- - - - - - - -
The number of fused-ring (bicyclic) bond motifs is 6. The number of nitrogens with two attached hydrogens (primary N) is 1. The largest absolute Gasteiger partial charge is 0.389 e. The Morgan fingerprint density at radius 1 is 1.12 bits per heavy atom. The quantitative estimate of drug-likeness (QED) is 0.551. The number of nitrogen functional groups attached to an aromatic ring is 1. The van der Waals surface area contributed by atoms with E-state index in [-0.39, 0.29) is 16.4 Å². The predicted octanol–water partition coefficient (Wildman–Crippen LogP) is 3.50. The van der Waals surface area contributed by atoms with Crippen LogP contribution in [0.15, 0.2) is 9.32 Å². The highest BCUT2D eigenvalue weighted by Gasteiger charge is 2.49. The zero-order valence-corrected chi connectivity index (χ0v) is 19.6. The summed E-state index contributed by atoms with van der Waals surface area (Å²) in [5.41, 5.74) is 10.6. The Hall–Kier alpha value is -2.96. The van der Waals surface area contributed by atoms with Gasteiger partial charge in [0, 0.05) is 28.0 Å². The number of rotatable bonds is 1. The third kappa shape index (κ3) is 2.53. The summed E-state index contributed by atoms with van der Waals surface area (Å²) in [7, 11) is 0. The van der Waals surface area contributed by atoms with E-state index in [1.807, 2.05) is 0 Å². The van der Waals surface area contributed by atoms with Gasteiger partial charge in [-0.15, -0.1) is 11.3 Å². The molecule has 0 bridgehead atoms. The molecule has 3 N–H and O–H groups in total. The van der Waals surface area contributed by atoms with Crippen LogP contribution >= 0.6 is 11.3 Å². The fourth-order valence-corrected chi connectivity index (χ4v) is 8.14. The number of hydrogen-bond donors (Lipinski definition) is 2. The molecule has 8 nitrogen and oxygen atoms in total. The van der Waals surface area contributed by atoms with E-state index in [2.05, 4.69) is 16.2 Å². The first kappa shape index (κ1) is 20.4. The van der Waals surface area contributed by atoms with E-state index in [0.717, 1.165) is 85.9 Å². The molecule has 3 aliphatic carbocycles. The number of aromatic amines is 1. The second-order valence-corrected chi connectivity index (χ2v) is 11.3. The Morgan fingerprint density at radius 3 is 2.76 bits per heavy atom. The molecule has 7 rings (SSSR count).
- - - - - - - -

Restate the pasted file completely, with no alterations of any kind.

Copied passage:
The number of fused-ring (bicyclic) bond motifs is 6. The number of nitrogens with two attached hydrogens (primary N) is 1. The largest absolute Gasteiger partial charge is 0.389 e. The Morgan fingerprint density at radius 1 is 1.12 bits per heavy atom. The quantitative estimate of drug-likeness (QED) is 0.551. The number of nitrogen functional groups attached to an aromatic ring is 1. The van der Waals surface area contributed by atoms with E-state index in [-0.39, 0.29) is 16.4 Å². The predicted octanol–water partition coefficient (Wildman–Crippen LogP) is 3.50. The van der Waals surface area contributed by atoms with Crippen LogP contribution in [0.15, 0.2) is 9.32 Å². The highest BCUT2D eigenvalue weighted by Gasteiger charge is 2.49. The zero-order valence-corrected chi connectivity index (χ0v) is 19.6. The summed E-state index contributed by atoms with van der Waals surface area (Å²) in [5.41, 5.74) is 10.6. The Hall–Kier alpha value is -2.96. The van der Waals surface area contributed by atoms with Gasteiger partial charge in [0, 0.05) is 28.0 Å². The number of rotatable bonds is 1. The third kappa shape index (κ3) is 2.53. The summed E-state index contributed by atoms with van der Waals surface area (Å²) in [7, 11) is 0. The van der Waals surface area contributed by atoms with E-state index in [1.807, 2.05) is 0 Å². The van der Waals surface area contributed by atoms with Gasteiger partial charge in [-0.15, -0.1) is 11.3 Å². The molecule has 0 bridgehead atoms. The molecule has 3 N–H and O–H groups in total. The van der Waals surface area contributed by atoms with Crippen LogP contribution >= 0.6 is 11.3 Å². The fourth-order valence-corrected chi connectivity index (χ4v) is 8.14. The number of hydrogen-bond donors (Lipinski definition) is 2. The molecule has 8 nitrogen and oxygen atoms in total. The van der Waals surface area contributed by atoms with E-state index in [2.05, 4.69) is 16.2 Å². The first kappa shape index (κ1) is 20.4. The van der Waals surface area contributed by atoms with E-state index in [0.717, 1.165) is 85.9 Å². The molecule has 3 aliphatic carbocycles. The number of aromatic amines is 1. The second-order valence-corrected chi connectivity index (χ2v) is 11.3. The Morgan fingerprint density at radius 3 is 2.76 bits per heavy atom. The molecule has 7 rings (SSSR count).